Monday, February 23, 2009

The House $20K Built


Nothing says scaling back like living in a house that can be built for $20K. Metropolitan Home's recent article by Karrie Jacobs with photography by Luke Williams brought to light the interesting and affordable housing experiment in Hale County Alabama, one of the the most impoverished counties in the U.S. This experiment was born in the visit of architects Samuel Mockbee and D.K. Ruth in the early 90's when they established a rural studio offset of Auburn University. The idea was for architecture students to design and build sophisticated homes for the desperately poor. Former product development genius, Pam Dorr, is now running the program which includes students, graphic designers and do-gooders looking for a unique experience.


Candidates for these dwellings include an 85 year old woman whose husband died and left no will and she could not qualify for loans to make major repairs to her existing home. Others like her, single moms, fast food workers, all good credit risks with low incomes around $600 per month, would follow. Each mortgage is about $60 per month.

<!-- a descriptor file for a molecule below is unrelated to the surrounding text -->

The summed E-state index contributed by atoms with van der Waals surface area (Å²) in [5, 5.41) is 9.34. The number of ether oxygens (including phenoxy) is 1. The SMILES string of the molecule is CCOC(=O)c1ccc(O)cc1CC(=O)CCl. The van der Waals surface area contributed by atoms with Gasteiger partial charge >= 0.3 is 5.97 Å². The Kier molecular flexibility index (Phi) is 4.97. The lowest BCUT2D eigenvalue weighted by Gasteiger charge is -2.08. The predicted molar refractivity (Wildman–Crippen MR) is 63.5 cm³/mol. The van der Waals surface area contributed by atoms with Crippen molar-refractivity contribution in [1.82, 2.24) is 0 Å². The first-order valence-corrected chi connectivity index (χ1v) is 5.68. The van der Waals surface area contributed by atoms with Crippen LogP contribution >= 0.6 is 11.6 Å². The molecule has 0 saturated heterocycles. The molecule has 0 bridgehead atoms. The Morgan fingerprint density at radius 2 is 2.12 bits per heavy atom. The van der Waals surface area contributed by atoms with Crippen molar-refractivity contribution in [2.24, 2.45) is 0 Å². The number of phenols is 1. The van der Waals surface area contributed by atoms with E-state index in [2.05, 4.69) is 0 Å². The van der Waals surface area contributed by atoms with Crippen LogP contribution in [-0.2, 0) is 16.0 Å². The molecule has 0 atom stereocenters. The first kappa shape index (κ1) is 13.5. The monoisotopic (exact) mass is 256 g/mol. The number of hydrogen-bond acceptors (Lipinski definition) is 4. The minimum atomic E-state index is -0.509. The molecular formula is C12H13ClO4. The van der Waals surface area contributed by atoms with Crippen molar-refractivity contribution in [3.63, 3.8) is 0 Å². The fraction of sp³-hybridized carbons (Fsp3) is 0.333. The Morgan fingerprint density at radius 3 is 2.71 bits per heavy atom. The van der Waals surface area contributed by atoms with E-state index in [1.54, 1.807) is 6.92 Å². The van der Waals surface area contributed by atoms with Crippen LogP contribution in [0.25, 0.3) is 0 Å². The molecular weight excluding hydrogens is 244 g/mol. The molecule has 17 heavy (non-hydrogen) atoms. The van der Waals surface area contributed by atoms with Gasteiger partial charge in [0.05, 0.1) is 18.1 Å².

The most popular model is the Bridge House, an angular shed structure supported by two steel trusses cantilevered over a ravine. The Roundwood is made of pine and has a sloping roof. Residents are planting gardens and winning over skeptical neighbors.
Is this the solution we need for the impoverished Appalachian Mountains, disaster areas, and working poor? I would like to see more of these programs get underway. I feel like the pride of ownership says a lot and I can't think of a better way to give some of our underprivileged Americans a chance of buying their own home.

2 comments:

Arlynn said...

I saw a feature about these on world news recently - these homes are amazing! And all of the stories behind them are so sweet, I think I might have been in tears.

One thing the news cast mentioned was that these homes were becoming so popular, that other people (not the poor, etc.) were wanting to use them as their own abodes, and that it was causing a few issues within the community... interesting stuff.

Great post!

Lucinda said...

Thanks! There was so much more to this article and yes, the stories behind the homes are what makes this project so interesting. It's all about giving someone a chance and I was so impressed by the design and simplicity these little places gave to people who really wanted to make the effort.